ONLINE VIDEO SYMPOSIUM: A DECADE BEFORE YOUTUBE! 

• This symposium was one of the earliest events ever "streamed" or webcast via the internet. One of the earliest, ever.

• The event was organized by David Sedman and myself (when I was a prof at SMU in Dallas) during 1996.

• Yeah, it's a crazy poster; but we were having fun. It's a fractal signifying the chaotic web of the internet; at least that was the idea.

• Think of it as YouTube for theorists, nine years before there was YouTube for everyone else!

• Handling the webcast of the event was a Dallas firm called "audionet," which later became "broadcast.com" and sold to Yahoo in 2000 and made Mark Cuban a billionaire.

• Culturemorph was a multimedia symposium which explored the cultural transformations being wrought by the internet, genetics, nanotechnology, and chaos theory. The event featured five theorists, including the poet and philosopher Frederick Turner (author of The Culture of Hope and many other books), Susan Herring (The University of Texas at Arlington), Wayne Key, Sedman, and myself.

• Held on the SMU campus in Dallas, the live event was attended by approximately 200 people and viewed by an unknown number around the world via the webcast. Since many of the attendees were dressed in all-black hacker attire (three years before The Matrix), we realized that we had tapped into some kind of cyber-intellectual underground in Dallas. The audience was energetic and enthusiastic, surrounding the speakers after the event and posing many questions for well over an hour.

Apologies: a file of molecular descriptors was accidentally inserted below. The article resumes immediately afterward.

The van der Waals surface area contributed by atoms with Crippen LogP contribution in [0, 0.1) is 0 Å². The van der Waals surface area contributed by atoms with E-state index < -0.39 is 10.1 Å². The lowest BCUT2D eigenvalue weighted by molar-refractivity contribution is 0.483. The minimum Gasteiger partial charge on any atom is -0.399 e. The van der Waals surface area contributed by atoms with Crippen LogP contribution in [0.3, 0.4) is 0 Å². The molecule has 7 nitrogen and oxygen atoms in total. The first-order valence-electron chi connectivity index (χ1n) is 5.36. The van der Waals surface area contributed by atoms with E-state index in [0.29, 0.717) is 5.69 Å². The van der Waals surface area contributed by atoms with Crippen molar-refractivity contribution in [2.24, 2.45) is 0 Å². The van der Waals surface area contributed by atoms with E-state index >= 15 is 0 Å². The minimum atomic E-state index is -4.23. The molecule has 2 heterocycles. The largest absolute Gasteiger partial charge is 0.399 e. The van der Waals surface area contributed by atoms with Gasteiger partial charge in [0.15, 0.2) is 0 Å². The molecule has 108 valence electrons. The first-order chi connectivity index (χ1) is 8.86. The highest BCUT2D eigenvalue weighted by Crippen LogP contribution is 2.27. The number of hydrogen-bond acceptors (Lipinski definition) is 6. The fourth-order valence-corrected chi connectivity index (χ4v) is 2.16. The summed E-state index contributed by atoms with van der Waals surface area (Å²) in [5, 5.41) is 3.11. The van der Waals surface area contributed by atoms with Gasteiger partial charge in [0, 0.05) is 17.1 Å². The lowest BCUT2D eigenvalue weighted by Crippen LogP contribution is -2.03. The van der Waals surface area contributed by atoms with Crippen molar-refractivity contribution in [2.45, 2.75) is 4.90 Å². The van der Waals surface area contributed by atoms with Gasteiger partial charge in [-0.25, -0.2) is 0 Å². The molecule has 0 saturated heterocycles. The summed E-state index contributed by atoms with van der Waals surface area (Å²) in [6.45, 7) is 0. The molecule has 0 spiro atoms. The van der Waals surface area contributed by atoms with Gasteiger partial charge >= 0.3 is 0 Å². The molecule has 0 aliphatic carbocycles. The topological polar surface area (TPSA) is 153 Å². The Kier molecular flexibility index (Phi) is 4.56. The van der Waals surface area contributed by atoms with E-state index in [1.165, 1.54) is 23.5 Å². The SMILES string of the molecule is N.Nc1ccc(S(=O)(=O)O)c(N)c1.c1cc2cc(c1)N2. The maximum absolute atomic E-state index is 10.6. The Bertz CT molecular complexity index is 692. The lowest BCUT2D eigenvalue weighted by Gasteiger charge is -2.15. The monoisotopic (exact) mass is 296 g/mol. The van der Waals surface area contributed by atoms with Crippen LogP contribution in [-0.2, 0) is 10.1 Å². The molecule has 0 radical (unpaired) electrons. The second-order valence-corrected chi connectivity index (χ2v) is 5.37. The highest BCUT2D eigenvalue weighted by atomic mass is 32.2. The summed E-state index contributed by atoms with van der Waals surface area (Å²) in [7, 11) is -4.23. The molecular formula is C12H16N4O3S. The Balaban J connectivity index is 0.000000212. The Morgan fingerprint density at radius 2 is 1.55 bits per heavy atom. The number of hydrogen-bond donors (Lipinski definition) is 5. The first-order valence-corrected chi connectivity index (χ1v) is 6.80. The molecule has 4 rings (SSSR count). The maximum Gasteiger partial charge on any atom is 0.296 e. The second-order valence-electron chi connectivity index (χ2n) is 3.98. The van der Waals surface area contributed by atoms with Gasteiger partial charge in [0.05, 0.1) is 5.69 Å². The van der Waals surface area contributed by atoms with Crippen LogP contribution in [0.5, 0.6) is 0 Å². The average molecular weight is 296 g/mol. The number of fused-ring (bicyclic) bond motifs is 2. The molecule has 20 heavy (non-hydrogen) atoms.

• We received email feedback from viewers in Tokyo and Paris, which was radically novel proof (for that era) that we had a effected a global telecast with a computer and camera.

• Because there was such limited hard-drive capacity at that time, this event was not stored in any computer and is gone forever. Unfortunately, the videotape of the event was of such poor quality it was not usable.